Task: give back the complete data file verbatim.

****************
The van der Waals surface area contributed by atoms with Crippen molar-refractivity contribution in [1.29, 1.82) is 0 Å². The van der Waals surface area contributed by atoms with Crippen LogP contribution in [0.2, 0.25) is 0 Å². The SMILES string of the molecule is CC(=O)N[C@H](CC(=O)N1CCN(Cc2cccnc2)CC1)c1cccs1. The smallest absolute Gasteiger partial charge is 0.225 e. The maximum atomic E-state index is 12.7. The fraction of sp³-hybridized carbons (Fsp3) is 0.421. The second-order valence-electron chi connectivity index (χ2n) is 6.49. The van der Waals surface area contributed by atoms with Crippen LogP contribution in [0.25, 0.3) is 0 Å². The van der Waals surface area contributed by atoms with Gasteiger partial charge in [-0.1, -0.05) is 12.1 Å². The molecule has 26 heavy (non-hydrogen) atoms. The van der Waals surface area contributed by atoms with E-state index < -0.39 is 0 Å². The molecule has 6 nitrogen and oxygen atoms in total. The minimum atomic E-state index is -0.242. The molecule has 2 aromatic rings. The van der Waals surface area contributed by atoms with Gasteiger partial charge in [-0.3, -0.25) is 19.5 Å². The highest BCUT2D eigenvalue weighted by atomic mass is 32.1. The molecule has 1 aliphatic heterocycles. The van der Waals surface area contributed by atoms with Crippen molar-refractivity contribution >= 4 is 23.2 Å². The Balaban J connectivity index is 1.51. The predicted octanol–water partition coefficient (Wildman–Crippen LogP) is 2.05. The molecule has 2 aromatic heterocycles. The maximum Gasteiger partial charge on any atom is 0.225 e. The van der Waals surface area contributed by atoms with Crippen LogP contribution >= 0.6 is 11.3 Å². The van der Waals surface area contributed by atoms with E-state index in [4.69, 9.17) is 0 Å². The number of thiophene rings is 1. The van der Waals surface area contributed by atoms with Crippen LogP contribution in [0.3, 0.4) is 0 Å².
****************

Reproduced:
The van der Waals surface area contributed by atoms with Crippen molar-refractivity contribution in [1.29, 1.82) is 0 Å². The van der Waals surface area contributed by atoms with Crippen LogP contribution in [0.2, 0.25) is 0 Å². The SMILES string of the molecule is CC(=O)N[C@H](CC(=O)N1CCN(Cc2cccnc2)CC1)c1cccs1. The smallest absolute Gasteiger partial charge is 0.225 e. The maximum atomic E-state index is 12.7. The fraction of sp³-hybridized carbons (Fsp3) is 0.421. The second-order valence-electron chi connectivity index (χ2n) is 6.49. The van der Waals surface area contributed by atoms with Crippen LogP contribution in [0.25, 0.3) is 0 Å². The van der Waals surface area contributed by atoms with Gasteiger partial charge in [-0.1, -0.05) is 12.1 Å². The molecule has 26 heavy (non-hydrogen) atoms. The van der Waals surface area contributed by atoms with E-state index < -0.39 is 0 Å². The molecule has 6 nitrogen and oxygen atoms in total. The minimum atomic E-state index is -0.242. The molecule has 2 aromatic rings. The van der Waals surface area contributed by atoms with Gasteiger partial charge in [-0.3, -0.25) is 19.5 Å². The highest BCUT2D eigenvalue weighted by atomic mass is 32.1. The molecule has 1 aliphatic heterocycles. The van der Waals surface area contributed by atoms with Crippen molar-refractivity contribution >= 4 is 23.2 Å². The Balaban J connectivity index is 1.51. The predicted octanol–water partition coefficient (Wildman–Crippen LogP) is 2.05. The molecule has 2 aromatic heterocycles. The maximum Gasteiger partial charge on any atom is 0.225 e. The van der Waals surface area contributed by atoms with Crippen LogP contribution >= 0.6 is 11.3 Å². The van der Waals surface area contributed by atoms with E-state index in [4.69, 9.17) is 0 Å². The number of thiophene rings is 1. The van der Waals surface area contributed by atoms with Crippen LogP contribution in [0.3, 0.4) is 0 Å².